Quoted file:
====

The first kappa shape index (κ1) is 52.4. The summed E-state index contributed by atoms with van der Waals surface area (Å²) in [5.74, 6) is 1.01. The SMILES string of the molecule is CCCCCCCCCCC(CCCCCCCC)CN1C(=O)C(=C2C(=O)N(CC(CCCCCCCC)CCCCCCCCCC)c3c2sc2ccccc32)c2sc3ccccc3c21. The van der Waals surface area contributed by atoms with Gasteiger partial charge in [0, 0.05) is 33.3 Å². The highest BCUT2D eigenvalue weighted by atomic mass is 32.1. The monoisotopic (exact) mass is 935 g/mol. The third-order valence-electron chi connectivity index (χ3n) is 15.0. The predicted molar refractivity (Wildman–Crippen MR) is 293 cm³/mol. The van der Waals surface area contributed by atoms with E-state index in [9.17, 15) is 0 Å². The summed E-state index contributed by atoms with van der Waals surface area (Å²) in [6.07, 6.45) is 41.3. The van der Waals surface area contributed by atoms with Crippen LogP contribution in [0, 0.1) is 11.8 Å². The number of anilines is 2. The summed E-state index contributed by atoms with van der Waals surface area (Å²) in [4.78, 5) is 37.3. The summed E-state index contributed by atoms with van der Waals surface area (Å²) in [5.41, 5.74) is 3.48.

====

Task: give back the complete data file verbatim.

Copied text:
The first kappa shape index (κ1) is 52.4. The summed E-state index contributed by atoms with van der Waals surface area (Å²) in [5.74, 6) is 1.01. The SMILES string of the molecule is CCCCCCCCCCC(CCCCCCCC)CN1C(=O)C(=C2C(=O)N(CC(CCCCCCCC)CCCCCCCCCC)c3c2sc2ccccc32)c2sc3ccccc3c21. The van der Waals surface area contributed by atoms with Gasteiger partial charge in [0, 0.05) is 33.3 Å². The highest BCUT2D eigenvalue weighted by atomic mass is 32.1. The monoisotopic (exact) mass is 935 g/mol. The third-order valence-electron chi connectivity index (χ3n) is 15.0. The predicted molar refractivity (Wildman–Crippen MR) is 293 cm³/mol. The van der Waals surface area contributed by atoms with E-state index in [9.17, 15) is 0 Å². The summed E-state index contributed by atoms with van der Waals surface area (Å²) in [6.07, 6.45) is 41.3. The van der Waals surface area contributed by atoms with Crippen LogP contribution in [0, 0.1) is 11.8 Å². The number of anilines is 2. The summed E-state index contributed by atoms with van der Waals surface area (Å²) in [4.78, 5) is 37.3. The summed E-state index contributed by atoms with van der Waals surface area (Å²) in [5.41, 5.74) is 3.48.